COLUMBUS, GA (WTVM) - Following recent issues over heat and hot water at the historic Ralston Towers in Columbus, city leaders now know several units inside the building are not up to code.
The city's director of building inspection, John Hudgison, told council 24 units inside the towers remain without heating access. Based on these findings, Hudgison told councilors his department has issued 24 citations to Ralston's owners and management.
In his presentation, Hudgison said the building's problem with hot water surfaced January 2, 2018.
"The boiler had gone out in the basement, which means at that point, all residents in that building did not have hot water," Hudgison said.
A day later, he said department received calls that other Ralston residents also lost their heating.
These issues forced Mayor Teresa Tomlinson to evacuate those tenants and have them stay at a local motel, at the owner's expense. As of Tuesday morning, Hudgison said many of these problem units are still too cold for anyone to live in.
"There were still 24 units, even with space heaters, that did not meet the 68 degree threshold," he said.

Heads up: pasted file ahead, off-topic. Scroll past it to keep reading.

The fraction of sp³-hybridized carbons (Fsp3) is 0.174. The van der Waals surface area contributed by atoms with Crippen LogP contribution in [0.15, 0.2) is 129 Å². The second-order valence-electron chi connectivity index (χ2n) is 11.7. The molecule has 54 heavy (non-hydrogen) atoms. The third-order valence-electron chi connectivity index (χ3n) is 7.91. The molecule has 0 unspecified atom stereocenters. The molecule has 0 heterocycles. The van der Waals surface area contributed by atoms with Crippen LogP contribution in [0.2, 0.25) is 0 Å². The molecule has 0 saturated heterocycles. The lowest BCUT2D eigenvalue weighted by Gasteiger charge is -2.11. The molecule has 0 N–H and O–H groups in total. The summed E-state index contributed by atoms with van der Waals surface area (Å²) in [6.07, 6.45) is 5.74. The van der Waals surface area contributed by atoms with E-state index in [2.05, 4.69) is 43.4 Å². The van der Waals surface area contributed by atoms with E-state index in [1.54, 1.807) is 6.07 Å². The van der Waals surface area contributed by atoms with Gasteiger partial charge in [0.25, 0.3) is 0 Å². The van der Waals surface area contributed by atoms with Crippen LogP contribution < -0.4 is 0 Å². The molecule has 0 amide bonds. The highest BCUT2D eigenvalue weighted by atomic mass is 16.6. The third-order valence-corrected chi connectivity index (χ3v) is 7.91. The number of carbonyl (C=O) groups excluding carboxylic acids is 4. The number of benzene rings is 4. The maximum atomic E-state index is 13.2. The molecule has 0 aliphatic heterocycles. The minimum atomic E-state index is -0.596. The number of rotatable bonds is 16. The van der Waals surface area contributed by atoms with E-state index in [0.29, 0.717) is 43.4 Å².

Columbus Fire and EMS officials also offered their insight into the property's troubles.
While management did install a new fire alarm system, replacing one dating back to the 1940s, Chief Ricky Shores said the towers are also still technically in violation of National Fire Prevention Association standards.
The reason, he said, is because the company that installed the system said it hasn't been paid for its work.
"We do not have the record of completion from the installer, which is required," Shores said. "The information we have from Columbus Fire and Safety is they haven't issued it because they haven't received payment for the install."
Council said it will now wait to see whether property owners address these issues, before considering shutting the towers down.
In the last 12 months, several problems have affected the quality of life for some residents living inside the towers.
These include a heat-related death back in July 2017, which forced the building's managers to get the air conditioning fixed by a deadline.
Hudgison also told City Council his inspection staff will continue to monitor the Ralston's status every two weeks. He then added agents from the Department of Housing and Urban Development (HUD) will come to Columbus later this week to assess the building's status.